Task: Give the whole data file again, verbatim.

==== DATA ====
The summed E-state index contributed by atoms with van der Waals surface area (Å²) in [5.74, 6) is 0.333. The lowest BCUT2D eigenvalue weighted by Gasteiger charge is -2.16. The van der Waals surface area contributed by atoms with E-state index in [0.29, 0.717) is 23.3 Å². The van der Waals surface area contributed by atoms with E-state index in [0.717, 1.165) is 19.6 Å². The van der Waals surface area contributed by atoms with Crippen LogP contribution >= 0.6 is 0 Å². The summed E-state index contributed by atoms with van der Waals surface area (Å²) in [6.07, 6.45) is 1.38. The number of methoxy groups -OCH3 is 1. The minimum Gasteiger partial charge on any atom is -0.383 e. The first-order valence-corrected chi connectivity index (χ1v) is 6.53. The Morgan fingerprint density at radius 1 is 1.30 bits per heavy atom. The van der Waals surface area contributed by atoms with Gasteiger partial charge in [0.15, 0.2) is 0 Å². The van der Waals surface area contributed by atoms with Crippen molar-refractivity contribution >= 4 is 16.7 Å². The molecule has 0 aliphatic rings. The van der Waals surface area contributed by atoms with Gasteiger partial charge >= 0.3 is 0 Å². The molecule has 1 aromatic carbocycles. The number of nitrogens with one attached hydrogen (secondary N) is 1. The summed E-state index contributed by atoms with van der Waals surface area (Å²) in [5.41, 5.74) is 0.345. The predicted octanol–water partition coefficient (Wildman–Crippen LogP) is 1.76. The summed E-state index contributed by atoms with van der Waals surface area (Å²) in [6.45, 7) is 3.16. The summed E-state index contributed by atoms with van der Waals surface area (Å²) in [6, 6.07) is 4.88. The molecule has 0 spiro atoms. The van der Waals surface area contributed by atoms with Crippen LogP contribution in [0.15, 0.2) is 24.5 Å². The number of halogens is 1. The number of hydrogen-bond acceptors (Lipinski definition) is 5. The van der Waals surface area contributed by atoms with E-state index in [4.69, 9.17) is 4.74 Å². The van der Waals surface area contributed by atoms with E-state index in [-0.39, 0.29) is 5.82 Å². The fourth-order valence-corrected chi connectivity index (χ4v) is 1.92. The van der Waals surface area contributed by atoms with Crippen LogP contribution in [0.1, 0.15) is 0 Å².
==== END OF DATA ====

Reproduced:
The summed E-state index contributed by atoms with van der Waals surface area (Å²) in [5.74, 6) is 0.333. The lowest BCUT2D eigenvalue weighted by Gasteiger charge is -2.16. The van der Waals surface area contributed by atoms with E-state index in [0.29, 0.717) is 23.3 Å². The van der Waals surface area contributed by atoms with E-state index in [0.717, 1.165) is 19.6 Å². The van der Waals surface area contributed by atoms with Crippen LogP contribution >= 0.6 is 0 Å². The summed E-state index contributed by atoms with van der Waals surface area (Å²) in [6.07, 6.45) is 1.38. The number of methoxy groups -OCH3 is 1. The minimum Gasteiger partial charge on any atom is -0.383 e. The first-order valence-corrected chi connectivity index (χ1v) is 6.53. The Morgan fingerprint density at radius 1 is 1.30 bits per heavy atom. The van der Waals surface area contributed by atoms with Gasteiger partial charge in [0.15, 0.2) is 0 Å². The van der Waals surface area contributed by atoms with Crippen molar-refractivity contribution >= 4 is 16.7 Å². The molecule has 0 aliphatic rings. The van der Waals surface area contributed by atoms with Gasteiger partial charge >= 0.3 is 0 Å². The molecule has 1 aromatic carbocycles. The number of nitrogens with one attached hydrogen (secondary N) is 1. The summed E-state index contributed by atoms with van der Waals surface area (Å²) in [5.41, 5.74) is 0.345. The predicted octanol–water partition coefficient (Wildman–Crippen LogP) is 1.76. The summed E-state index contributed by atoms with van der Waals surface area (Å²) in [6.45, 7) is 3.16. The summed E-state index contributed by atoms with van der Waals surface area (Å²) in [6, 6.07) is 4.88. The molecule has 0 spiro atoms. The van der Waals surface area contributed by atoms with Crippen LogP contribution in [0.15, 0.2) is 24.5 Å². The number of halogens is 1. The number of hydrogen-bond acceptors (Lipinski definition) is 5. The van der Waals surface area contributed by atoms with E-state index in [4.69, 9.17) is 4.74 Å². The van der Waals surface area contributed by atoms with E-state index in [-0.39, 0.29) is 5.82 Å². The fourth-order valence-corrected chi connectivity index (χ4v) is 1.92. The van der Waals surface area contributed by atoms with Crippen LogP contribution in [0.1, 0.15) is 0 Å².